Deborah McCallum, who has been featured regularly on #TWIOE, was the inspiration for this post from the TDSB Professional Library.

Deborah McCallum writes, “I question whether I, as a White, female, Canadian, English-speaking person, can adequately facilitate the increase of assessment scores in math for students who have different identities and cultural groups.

The response?

A collection of resources to help answer the question.


Are these books available in your own district’s or school’s professional library?

It’s Conference Time!

It certainly is.  The fall is the perfect time for some professional learning that you can take back to your classroom with an eye towards improving classroom practice.

Arianna Lambert agrees and uses this post to elaborate.

In it, she identifies three things from her perspective as both a presenter and as an attendee.

  1. The Power of Story
  2. Being Open to New Learning
  3. Network, Network, and Network

This time, I get to agree with her.

  1.  I’m always impressed when a speaker takes me on a ride with her/him as relevant stories are used to deliver the message
  2. I always try to seek out sessions that I suspect will challenge me and push my thinking.  I can’t see going to a conference to attend a session that delivers a message that I’m already confident in
  3. In 2017, networking is key.  The value of a conference today goes far beyond sitting and listening to one or two people.  It’s about making those connections with others.  It’s almost a shame to go home without expanding your network and then make it work for you far beyond the two or three days of the conference

Important People, Disembodied Participants and Fun in the Sun

For some reason, Diana Maliszewski decided to go to warm and sunny Phoenix instead of joining us in blustery Niagara Falls to attend a library conference.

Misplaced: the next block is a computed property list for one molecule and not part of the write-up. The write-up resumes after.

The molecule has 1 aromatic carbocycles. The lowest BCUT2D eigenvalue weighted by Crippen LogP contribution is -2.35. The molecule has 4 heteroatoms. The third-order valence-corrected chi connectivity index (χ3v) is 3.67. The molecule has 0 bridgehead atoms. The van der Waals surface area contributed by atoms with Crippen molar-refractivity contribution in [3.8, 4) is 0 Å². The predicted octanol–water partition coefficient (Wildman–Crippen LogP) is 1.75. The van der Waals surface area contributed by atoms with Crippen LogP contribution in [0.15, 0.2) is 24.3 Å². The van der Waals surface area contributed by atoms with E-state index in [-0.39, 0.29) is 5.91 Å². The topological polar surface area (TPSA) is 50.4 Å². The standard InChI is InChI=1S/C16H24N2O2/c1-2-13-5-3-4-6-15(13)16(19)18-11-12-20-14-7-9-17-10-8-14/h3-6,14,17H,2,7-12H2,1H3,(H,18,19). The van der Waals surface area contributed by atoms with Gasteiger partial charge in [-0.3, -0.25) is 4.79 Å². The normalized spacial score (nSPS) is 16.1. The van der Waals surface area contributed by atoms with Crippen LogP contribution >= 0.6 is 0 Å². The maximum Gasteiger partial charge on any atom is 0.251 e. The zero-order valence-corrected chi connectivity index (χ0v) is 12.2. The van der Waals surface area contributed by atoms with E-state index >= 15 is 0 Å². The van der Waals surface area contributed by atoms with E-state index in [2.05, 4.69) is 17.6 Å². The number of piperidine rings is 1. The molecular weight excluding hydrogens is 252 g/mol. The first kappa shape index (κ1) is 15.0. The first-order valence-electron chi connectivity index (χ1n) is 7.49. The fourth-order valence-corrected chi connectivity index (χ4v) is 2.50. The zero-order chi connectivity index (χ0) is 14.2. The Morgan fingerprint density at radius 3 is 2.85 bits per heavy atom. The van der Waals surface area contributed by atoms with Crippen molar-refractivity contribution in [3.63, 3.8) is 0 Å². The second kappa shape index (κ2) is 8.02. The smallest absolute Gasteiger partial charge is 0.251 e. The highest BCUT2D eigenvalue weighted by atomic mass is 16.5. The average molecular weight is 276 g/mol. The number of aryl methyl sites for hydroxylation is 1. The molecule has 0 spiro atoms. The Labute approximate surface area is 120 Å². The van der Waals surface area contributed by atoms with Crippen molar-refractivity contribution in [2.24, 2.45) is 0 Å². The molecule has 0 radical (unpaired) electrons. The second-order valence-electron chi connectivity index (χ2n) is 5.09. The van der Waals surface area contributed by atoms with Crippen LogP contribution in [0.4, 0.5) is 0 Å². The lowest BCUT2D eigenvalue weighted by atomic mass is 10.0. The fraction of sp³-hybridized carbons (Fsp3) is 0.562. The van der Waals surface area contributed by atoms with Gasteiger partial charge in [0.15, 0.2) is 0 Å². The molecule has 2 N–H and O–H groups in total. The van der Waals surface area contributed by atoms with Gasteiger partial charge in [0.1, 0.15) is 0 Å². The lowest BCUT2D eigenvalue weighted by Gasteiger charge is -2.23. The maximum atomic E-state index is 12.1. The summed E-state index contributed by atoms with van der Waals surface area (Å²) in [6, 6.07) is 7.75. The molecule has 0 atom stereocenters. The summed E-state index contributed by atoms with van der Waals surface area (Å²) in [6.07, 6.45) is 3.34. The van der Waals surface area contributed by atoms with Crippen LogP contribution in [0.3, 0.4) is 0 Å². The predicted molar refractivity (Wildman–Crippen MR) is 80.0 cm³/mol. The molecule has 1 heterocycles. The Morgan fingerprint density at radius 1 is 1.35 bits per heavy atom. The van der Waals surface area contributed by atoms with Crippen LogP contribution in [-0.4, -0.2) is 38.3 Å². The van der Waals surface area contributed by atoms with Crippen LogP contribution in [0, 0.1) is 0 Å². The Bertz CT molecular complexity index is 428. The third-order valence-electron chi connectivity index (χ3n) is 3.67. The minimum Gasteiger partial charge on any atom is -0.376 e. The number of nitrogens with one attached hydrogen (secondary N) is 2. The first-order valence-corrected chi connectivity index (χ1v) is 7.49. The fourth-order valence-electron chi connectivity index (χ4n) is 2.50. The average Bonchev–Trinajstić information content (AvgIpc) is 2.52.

Her post affirms Arianna’s point number 3 above and shares with us some of the connections that she made while she was there.

The Ontario connection though is heart-warming.  She takes the opportunity to give shout-outs to the best of Ontario Educators that came across during this conference experience.

Great stuff.

Are you on Diana’s list?

Learning is Social

In time to affirm the messages from Arianna and Diana, comes this post from Jennifer Casa-Todd.

In a course that she’s taking, she’s had to do some reading and reflecting on some articles.

She does this nicely in this blog post.

Social media connections serve to complement in-class connections as well. Students’ shared experience connecting with others can bring a class together. I have seen this happen on several occasions especially when time is given to reflect on the process.

The post wasn’t hard for me to read since I am totally onside with her message.

But I had to give a bit of a smile as I read.  What would happen if we changed every reference to “teacher” to “administrator” or “professional developer” and every reference to “student” to “teacher”?  Does the post now become a blueprint for more effective professional learning?

If it does, what doesn’t it happen?

Thank you to all the wonderful bloggers above.  Click through to their original posts and read their wisdom in their entirety.  You’ll be glad you did.

And, why not follow these people on Twitter?

If you can, join Stephen Hurley and me on voicEd Radio on Wednesday mornings or repeated through the week where we use some of these posts as a launching point for discussions.

OTR Links 12/01/2017

Posted from Diigo. The rest of my favorite links are here.